However, I felt like the ending had this almost perfect bittersweet taste to it. I was actually blown away by the decisions S. Jae-Jones made in how the book ended and I wouldn’t change a thing. It’s one of those books that leaves you wondering “what if” or, “what now?” Because of the fluidity and dreamy quality of the goblin realm there would be no shortage of stories to be told in this world, but part of me likes the idea of keeping things confined to a single book.
Overall, I’d say you’re in for a pretty unique treat if you decide to pick up Wintersong....more
Miss Delia Trevor is determined to find the man responsible for her brother's death. To do this she assumes the persona of a man and gambles throug4.5
Miss Delia Trevor is determined to find the man responsible for her brother's death. To do this she assumes the persona of a man and gambles through the gaming hells in the seediest part of town. So far she has been able to pull off this ruse with little complications (besides still not having found the man she's looking for), until one night when Warren Corry, The Marquess of Knightford happens to recognize her.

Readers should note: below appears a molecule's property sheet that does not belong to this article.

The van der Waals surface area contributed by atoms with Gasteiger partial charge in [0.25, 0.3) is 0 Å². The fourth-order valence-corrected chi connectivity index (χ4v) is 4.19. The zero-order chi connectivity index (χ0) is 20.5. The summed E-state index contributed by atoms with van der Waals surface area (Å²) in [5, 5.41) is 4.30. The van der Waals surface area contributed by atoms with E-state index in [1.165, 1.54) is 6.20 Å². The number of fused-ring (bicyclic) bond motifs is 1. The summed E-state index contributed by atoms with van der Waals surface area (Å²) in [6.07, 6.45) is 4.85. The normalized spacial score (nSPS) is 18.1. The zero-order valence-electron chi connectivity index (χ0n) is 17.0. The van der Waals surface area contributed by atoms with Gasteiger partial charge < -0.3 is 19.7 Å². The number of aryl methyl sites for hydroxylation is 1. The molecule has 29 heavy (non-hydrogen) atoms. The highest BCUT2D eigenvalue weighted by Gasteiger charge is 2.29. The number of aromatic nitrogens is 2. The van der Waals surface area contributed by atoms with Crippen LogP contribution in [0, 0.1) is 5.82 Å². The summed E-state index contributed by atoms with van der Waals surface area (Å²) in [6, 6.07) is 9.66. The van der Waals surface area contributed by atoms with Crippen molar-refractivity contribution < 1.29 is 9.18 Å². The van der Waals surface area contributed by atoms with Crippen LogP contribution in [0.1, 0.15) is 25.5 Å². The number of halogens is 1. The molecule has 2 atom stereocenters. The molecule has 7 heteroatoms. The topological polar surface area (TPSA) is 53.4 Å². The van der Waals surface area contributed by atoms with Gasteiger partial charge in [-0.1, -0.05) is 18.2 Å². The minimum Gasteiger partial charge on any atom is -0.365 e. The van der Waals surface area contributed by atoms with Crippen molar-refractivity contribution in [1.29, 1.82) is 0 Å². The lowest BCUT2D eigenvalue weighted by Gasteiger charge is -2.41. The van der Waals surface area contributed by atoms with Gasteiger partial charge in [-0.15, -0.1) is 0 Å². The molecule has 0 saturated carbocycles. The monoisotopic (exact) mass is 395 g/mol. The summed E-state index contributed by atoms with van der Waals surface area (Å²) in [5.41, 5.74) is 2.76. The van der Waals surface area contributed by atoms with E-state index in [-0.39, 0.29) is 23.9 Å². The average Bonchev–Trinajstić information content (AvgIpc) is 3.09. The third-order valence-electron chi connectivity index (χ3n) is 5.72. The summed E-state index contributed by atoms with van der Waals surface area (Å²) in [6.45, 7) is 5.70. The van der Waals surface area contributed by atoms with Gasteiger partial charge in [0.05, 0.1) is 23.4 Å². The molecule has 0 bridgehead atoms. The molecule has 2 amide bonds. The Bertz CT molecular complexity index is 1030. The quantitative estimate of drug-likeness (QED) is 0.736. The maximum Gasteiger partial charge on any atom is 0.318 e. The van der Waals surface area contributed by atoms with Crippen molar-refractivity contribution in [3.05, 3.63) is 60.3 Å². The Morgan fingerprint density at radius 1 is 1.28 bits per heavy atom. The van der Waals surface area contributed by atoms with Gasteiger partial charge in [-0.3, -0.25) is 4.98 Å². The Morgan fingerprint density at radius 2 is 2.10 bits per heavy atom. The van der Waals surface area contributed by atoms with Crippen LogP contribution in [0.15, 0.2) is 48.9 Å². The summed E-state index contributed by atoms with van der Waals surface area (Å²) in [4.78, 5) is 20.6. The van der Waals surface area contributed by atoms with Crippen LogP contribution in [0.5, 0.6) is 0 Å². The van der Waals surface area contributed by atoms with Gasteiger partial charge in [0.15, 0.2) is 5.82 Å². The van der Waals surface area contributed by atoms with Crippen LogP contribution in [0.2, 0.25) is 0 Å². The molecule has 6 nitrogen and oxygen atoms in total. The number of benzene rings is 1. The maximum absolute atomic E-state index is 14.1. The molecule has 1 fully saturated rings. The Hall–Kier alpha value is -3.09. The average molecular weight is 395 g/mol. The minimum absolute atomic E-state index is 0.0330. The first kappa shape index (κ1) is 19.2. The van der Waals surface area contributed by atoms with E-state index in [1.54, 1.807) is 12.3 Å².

Immediately Warren is determined to figure out just what Delia thinks she's doing. If she's found out by anyone else, it could ruin her reputation and keep her from making a good marriage. He's knows he needs to keep her away from the gaming hells at all costs. But as he continues to put himself in her path at every instance, he begins to become interested in her. But letting things become serious between the pair threatens to reveal Warren's own closely guarded secret.
Will these two be able to forego their secrets and finally be able to trust each other?
Of the three books released in this series so far, I'd have to say that The Danger of Desire is my favorite. The mystery of whether or not Delia will find the man responsible for her brother's death, and who that person may be, plus the added mystery of Warren's secret really drives the story. I wouldn't call it suspenseful by any means, but it certainly kept my attention.
The added bonus of the witty repartee and chemistry between Delia and Warren is just icing on the cake.
Then there's the fact that Sabrina Jeffries includes what I hope will be the next couple in the secondary characters. I don't really want to give anything away because they are somewhat tied to the main storyline, but suffice it to say, it's been awhile for me since a potential secondary couple came even close to outshining the main romance. Which means, that if this couple does indeed get the next book in the series, my hopes are already quite high.
Overall, I've really enjoyed this series, it's one I look forward to each new release, and it seems as though Sabrina Jeffries has really his her stride with this one. ...more